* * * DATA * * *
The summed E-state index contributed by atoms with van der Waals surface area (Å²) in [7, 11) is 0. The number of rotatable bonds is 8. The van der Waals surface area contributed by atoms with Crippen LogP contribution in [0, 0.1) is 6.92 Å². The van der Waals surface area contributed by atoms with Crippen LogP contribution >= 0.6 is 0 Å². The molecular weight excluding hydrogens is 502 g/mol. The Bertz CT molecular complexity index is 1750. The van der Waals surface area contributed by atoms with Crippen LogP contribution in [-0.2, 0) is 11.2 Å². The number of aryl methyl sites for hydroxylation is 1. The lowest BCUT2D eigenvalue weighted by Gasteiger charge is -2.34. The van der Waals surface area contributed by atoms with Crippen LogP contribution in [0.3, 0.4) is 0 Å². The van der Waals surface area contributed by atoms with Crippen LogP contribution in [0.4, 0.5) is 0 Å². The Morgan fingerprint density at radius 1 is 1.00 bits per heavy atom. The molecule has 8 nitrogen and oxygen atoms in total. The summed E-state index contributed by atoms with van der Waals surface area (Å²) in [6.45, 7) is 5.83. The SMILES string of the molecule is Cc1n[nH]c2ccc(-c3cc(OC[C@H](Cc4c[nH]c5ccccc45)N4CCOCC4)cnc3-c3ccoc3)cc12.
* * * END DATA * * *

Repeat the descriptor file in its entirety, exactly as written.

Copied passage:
The summed E-state index contributed by atoms with van der Waals surface area (Å²) in [7, 11) is 0. The number of rotatable bonds is 8. The van der Waals surface area contributed by atoms with Crippen LogP contribution in [0, 0.1) is 6.92 Å². The van der Waals surface area contributed by atoms with Crippen LogP contribution >= 0.6 is 0 Å². The molecular weight excluding hydrogens is 502 g/mol. The Bertz CT molecular complexity index is 1750. The van der Waals surface area contributed by atoms with Crippen LogP contribution in [-0.2, 0) is 11.2 Å². The number of aryl methyl sites for hydroxylation is 1. The lowest BCUT2D eigenvalue weighted by Gasteiger charge is -2.34. The van der Waals surface area contributed by atoms with Crippen LogP contribution in [0.3, 0.4) is 0 Å². The van der Waals surface area contributed by atoms with Crippen LogP contribution in [0.4, 0.5) is 0 Å². The Morgan fingerprint density at radius 1 is 1.00 bits per heavy atom. The molecule has 8 nitrogen and oxygen atoms in total. The summed E-state index contributed by atoms with van der Waals surface area (Å²) in [6.45, 7) is 5.83. The SMILES string of the molecule is Cc1n[nH]c2ccc(-c3cc(OC[C@H](Cc4c[nH]c5ccccc45)N4CCOCC4)cnc3-c3ccoc3)cc12.